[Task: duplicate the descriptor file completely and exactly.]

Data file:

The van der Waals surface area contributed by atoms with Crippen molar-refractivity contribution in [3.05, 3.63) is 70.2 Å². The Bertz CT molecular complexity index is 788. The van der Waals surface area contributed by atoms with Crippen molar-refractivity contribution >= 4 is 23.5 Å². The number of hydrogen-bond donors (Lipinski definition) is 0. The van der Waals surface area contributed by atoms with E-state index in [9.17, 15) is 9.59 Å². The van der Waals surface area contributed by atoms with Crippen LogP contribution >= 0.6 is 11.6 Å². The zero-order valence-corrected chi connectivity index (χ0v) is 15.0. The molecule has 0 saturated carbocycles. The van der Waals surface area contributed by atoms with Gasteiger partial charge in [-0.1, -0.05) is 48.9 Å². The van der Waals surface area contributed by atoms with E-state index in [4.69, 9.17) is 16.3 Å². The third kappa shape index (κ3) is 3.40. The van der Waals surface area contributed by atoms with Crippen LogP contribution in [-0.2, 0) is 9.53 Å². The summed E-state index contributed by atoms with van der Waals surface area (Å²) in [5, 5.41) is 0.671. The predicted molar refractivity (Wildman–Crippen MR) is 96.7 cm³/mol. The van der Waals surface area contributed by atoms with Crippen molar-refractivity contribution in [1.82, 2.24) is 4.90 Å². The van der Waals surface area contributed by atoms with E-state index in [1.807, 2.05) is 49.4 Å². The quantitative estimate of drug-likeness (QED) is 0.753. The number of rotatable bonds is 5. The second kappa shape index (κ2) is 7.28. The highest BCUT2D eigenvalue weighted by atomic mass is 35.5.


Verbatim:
The van der Waals surface area contributed by atoms with Crippen molar-refractivity contribution in [3.05, 3.63) is 70.2 Å². The Bertz CT molecular complexity index is 788. The van der Waals surface area contributed by atoms with Crippen molar-refractivity contribution >= 4 is 23.5 Å². The number of hydrogen-bond donors (Lipinski definition) is 0. The van der Waals surface area contributed by atoms with E-state index in [9.17, 15) is 9.59 Å². The van der Waals surface area contributed by atoms with Crippen LogP contribution >= 0.6 is 11.6 Å². The zero-order valence-corrected chi connectivity index (χ0v) is 15.0. The molecule has 0 saturated carbocycles. The van der Waals surface area contributed by atoms with Gasteiger partial charge in [-0.1, -0.05) is 48.9 Å². The van der Waals surface area contributed by atoms with E-state index in [4.69, 9.17) is 16.3 Å². The third kappa shape index (κ3) is 3.40. The van der Waals surface area contributed by atoms with Crippen LogP contribution in [-0.2, 0) is 9.53 Å². The summed E-state index contributed by atoms with van der Waals surface area (Å²) in [5, 5.41) is 0.671. The predicted molar refractivity (Wildman–Crippen MR) is 96.7 cm³/mol. The van der Waals surface area contributed by atoms with Crippen molar-refractivity contribution in [1.82, 2.24) is 4.90 Å². The van der Waals surface area contributed by atoms with E-state index in [1.807, 2.05) is 49.4 Å². The quantitative estimate of drug-likeness (QED) is 0.753. The number of rotatable bonds is 5. The second kappa shape index (κ2) is 7.28. The highest BCUT2D eigenvalue weighted by atomic mass is 35.5.